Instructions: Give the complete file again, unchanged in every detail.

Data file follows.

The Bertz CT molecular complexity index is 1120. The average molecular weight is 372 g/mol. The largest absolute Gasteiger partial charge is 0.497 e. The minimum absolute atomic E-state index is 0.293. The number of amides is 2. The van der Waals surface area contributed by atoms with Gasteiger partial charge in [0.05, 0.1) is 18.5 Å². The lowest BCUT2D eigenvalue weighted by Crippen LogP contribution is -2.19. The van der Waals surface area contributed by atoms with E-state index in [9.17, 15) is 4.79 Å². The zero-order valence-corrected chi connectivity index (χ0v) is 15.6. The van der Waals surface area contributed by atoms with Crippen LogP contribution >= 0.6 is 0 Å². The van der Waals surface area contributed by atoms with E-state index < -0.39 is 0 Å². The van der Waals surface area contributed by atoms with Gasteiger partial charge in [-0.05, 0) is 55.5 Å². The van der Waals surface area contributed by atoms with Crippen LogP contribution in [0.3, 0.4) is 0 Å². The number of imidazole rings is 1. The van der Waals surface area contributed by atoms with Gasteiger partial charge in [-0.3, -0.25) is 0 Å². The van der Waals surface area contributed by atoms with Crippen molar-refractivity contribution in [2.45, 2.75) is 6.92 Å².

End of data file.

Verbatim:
The Bertz CT molecular complexity index is 1120. The average molecular weight is 372 g/mol. The largest absolute Gasteiger partial charge is 0.497 e. The minimum absolute atomic E-state index is 0.293. The number of amides is 2. The van der Waals surface area contributed by atoms with Gasteiger partial charge in [0.05, 0.1) is 18.5 Å². The lowest BCUT2D eigenvalue weighted by Crippen LogP contribution is -2.19. The van der Waals surface area contributed by atoms with E-state index in [9.17, 15) is 4.79 Å². The zero-order valence-corrected chi connectivity index (χ0v) is 15.6. The van der Waals surface area contributed by atoms with Crippen LogP contribution >= 0.6 is 0 Å². The van der Waals surface area contributed by atoms with E-state index < -0.39 is 0 Å². The van der Waals surface area contributed by atoms with Gasteiger partial charge in [-0.05, 0) is 55.5 Å². The van der Waals surface area contributed by atoms with Crippen LogP contribution in [0.3, 0.4) is 0 Å². The number of imidazole rings is 1. The van der Waals surface area contributed by atoms with Gasteiger partial charge in [-0.3, -0.25) is 0 Å². The van der Waals surface area contributed by atoms with Crippen molar-refractivity contribution in [2.45, 2.75) is 6.92 Å².